Saturday, April 30, 2016

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Catholic Education Daily

Catholic Education Daily Articles

High Schools Formation and Faith

High Schools Formation and Faith
Conference Supports Priests as Indispensable to Faithful Catholic Education
4/19/2016
Catholic schools used to rely heavily on the involvement of priests as educators and administrators, but their presence in the classroom has dwindled over the years. An annual conferenceput on by the Catholic Education Foundation (CEF) seeks to reinforce the necessity of involving priests in Catholic education, and organizers are already seeing successful results.

“Catholic education ought to be seen as the primary engine of Pope John Paul II’s ‘new evangelization,’” remarked Father Peter Stravinskas, executive director of CEF, in an interview with The Cardinal Newman Society. “Being a Catholic school teacher is not a job but a vocation, an apostolate.”


Catholic Education is the Key to Pope Francis’ Plan for Renewing Families
4/14/2016
Pope Francis’ apostolic exhortation released on Friday, Amoris Laetitia, “Love in the Family,” is the next step in a long plan for renewing Catholic families, Stephan Kampowski, professor of philosophical anthropology at the John Paul II Institute for Studies on Marriage and Family in Rome, told The Cardinal Newman Society. Kampowski said the document reiterated parents’ fundamental role in education and stressed faithful education as central to strengthening families.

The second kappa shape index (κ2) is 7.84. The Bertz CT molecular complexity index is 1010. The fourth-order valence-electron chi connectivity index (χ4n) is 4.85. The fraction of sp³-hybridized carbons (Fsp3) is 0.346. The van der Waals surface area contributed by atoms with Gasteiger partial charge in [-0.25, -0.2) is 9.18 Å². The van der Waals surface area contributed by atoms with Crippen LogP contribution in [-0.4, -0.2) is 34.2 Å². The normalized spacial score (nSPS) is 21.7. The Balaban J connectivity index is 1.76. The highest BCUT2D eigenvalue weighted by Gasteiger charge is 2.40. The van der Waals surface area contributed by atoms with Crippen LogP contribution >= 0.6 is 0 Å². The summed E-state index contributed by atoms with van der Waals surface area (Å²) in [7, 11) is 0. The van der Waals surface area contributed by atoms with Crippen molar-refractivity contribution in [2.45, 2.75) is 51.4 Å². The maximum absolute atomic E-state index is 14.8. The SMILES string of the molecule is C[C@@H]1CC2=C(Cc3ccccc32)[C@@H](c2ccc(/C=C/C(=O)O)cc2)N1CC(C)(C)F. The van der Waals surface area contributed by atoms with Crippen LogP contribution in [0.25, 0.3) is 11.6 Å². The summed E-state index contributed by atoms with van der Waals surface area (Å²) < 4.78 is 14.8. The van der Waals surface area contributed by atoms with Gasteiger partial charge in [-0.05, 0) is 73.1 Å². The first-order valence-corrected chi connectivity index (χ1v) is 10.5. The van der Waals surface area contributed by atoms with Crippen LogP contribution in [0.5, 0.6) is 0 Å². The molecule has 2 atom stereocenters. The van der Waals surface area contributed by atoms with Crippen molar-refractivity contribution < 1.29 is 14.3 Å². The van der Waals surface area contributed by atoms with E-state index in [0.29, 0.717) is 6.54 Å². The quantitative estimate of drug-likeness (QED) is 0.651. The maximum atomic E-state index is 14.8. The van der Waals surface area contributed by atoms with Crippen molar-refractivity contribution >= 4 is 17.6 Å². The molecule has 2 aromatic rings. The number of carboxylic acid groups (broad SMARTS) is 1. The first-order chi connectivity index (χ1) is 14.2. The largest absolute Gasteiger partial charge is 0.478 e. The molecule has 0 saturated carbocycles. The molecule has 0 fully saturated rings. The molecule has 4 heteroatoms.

“With Amoris Laetitia, Francis wants to renew the Church’s pastoral care of the family,” said Kampowski, who co-authored The Gospel of the Family, a book which engaged and challenged Cardinal Walter Kasper’s controversial comments leading up to the extraordinary Synod of Bishops on the Family in 2014. “Indeed, education is the key to the renewal desired by the Holy Father,” Kampowski noted.

Amoris Laetitia is reportedly the longest such document in the history of the papacy. And while much of the media coverage focused on how the Holy Father would address the issue of communion for divorced and remarried Catholics, significant portions of the document sought to emphasize the need for faithful Catholic education and the fundamental role of parents in the education of their children.


Pope Francis Stresses Faithful Education in Light of Family Crisis, Says Theologian
4/12/2016
Pope Francis clearly stated the need for faithful Catholic education in his apostolic exhortation Amoris Laetitia released on Friday, and warned against any attempts by schools or teachers to impose ideologies contrary to the teachings of the Church, theologian and author Dr. Edward Sri told The Cardinal Newman Society.

“Pope Francis went out of his way to reiterate the Catholic teaching that parents are the primary educators of their children,” said Sri, who teaches at the Augustine Institute in Greenwood Village, Colo., noting that schools should never replace parents. “The Pope, however, points out a division between parents and schools in some cases.”

“I think about how many moral issues — topics such as abortion, pre-marital sex or the definition of marriage — are presented in educational settings today,” Sri continued. “In some cases, a certain ideology is being imposed upon the children in the classroom — a certain agenda that is directly at odds with what the parents want for their children.”